In Rachel Joyce's debut novel, Harold Fry sets off on what the book title refers to as an "unlikely pilgrimage"; but can his journey correctly be called a pilgrimage if it doesn't have a religious destination?
Although most of us probably think of a pilgrimage as having religious connotations, the word has its roots in the Latin peregrinus, meaning coming from foreign parts. Thus, the lead definition in the Oxford English Dictionary (OED) of a pilgrim is simply "one who travels from place to place: a wanderer, a sojourner".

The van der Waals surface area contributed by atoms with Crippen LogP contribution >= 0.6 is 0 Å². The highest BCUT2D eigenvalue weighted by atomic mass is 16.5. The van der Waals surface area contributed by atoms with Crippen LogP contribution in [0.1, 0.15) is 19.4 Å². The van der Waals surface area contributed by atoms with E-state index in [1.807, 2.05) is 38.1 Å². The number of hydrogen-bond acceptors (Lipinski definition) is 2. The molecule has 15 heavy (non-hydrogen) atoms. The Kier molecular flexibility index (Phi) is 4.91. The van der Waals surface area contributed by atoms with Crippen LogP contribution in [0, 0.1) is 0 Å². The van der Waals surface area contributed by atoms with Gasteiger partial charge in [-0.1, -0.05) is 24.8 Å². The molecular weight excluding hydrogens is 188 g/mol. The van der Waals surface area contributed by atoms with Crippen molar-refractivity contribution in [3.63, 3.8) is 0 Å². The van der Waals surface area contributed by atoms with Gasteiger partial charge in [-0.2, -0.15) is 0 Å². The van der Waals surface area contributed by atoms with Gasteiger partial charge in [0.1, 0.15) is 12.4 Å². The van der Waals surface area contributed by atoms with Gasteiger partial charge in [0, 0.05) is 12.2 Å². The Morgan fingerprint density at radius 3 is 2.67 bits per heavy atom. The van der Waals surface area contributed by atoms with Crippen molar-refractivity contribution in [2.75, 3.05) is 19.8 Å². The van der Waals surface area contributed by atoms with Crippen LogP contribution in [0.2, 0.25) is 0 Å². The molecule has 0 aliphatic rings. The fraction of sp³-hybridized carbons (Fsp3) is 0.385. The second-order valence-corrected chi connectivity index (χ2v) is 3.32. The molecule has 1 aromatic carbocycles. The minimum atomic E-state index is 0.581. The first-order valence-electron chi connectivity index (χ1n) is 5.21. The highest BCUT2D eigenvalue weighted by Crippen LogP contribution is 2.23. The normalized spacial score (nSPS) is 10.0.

Many reviewers refer to Harold's journey as a quest. Is that also an accurate description?
According to the OED, a quest is a search for something - such as the quest for the Holy Grail or for the cure for cancer. On the face of it, Harold is not on a quest because he knows the name and address of his objective, so there is no searching involved; but his journey has many more layers to it than the simple act of walking from one place to ...